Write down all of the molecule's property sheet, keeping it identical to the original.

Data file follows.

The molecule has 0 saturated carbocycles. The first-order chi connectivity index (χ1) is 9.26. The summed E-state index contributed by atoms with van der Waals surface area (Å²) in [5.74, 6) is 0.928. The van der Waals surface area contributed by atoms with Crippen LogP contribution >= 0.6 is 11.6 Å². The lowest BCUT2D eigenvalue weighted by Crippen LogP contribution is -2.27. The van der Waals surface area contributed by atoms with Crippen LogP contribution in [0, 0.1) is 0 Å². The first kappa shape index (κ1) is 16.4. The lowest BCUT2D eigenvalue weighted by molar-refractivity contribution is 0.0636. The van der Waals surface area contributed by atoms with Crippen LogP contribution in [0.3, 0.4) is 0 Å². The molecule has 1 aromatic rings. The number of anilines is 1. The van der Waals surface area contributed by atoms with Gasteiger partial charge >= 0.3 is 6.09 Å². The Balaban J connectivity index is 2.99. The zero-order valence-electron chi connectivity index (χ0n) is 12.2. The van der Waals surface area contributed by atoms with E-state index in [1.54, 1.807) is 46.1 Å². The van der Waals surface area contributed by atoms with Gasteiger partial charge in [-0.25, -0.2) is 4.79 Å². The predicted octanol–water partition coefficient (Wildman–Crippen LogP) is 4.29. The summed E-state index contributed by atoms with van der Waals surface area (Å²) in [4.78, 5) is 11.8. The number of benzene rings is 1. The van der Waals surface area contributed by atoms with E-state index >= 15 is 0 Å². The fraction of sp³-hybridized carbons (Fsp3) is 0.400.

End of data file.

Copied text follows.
The molecule has 0 saturated carbocycles. The first-order chi connectivity index (χ1) is 9.26. The summed E-state index contributed by atoms with van der Waals surface area (Å²) in [5.74, 6) is 0.928. The van der Waals surface area contributed by atoms with Crippen LogP contribution >= 0.6 is 11.6 Å². The lowest BCUT2D eigenvalue weighted by Crippen LogP contribution is -2.27. The van der Waals surface area contributed by atoms with Crippen LogP contribution in [0, 0.1) is 0 Å². The first kappa shape index (κ1) is 16.4. The lowest BCUT2D eigenvalue weighted by molar-refractivity contribution is 0.0636. The van der Waals surface area contributed by atoms with Crippen LogP contribution in [0.3, 0.4) is 0 Å². The molecule has 1 aromatic rings. The number of anilines is 1. The van der Waals surface area contributed by atoms with Gasteiger partial charge >= 0.3 is 6.09 Å². The Balaban J connectivity index is 2.99. The zero-order valence-electron chi connectivity index (χ0n) is 12.2. The van der Waals surface area contributed by atoms with E-state index in [1.54, 1.807) is 46.1 Å². The van der Waals surface area contributed by atoms with Gasteiger partial charge in [-0.25, -0.2) is 4.79 Å². The predicted octanol–water partition coefficient (Wildman–Crippen LogP) is 4.29. The summed E-state index contributed by atoms with van der Waals surface area (Å²) in [4.78, 5) is 11.8. The number of benzene rings is 1. The van der Waals surface area contributed by atoms with E-state index >= 15 is 0 Å². The fraction of sp³-hybridized carbons (Fsp3) is 0.400.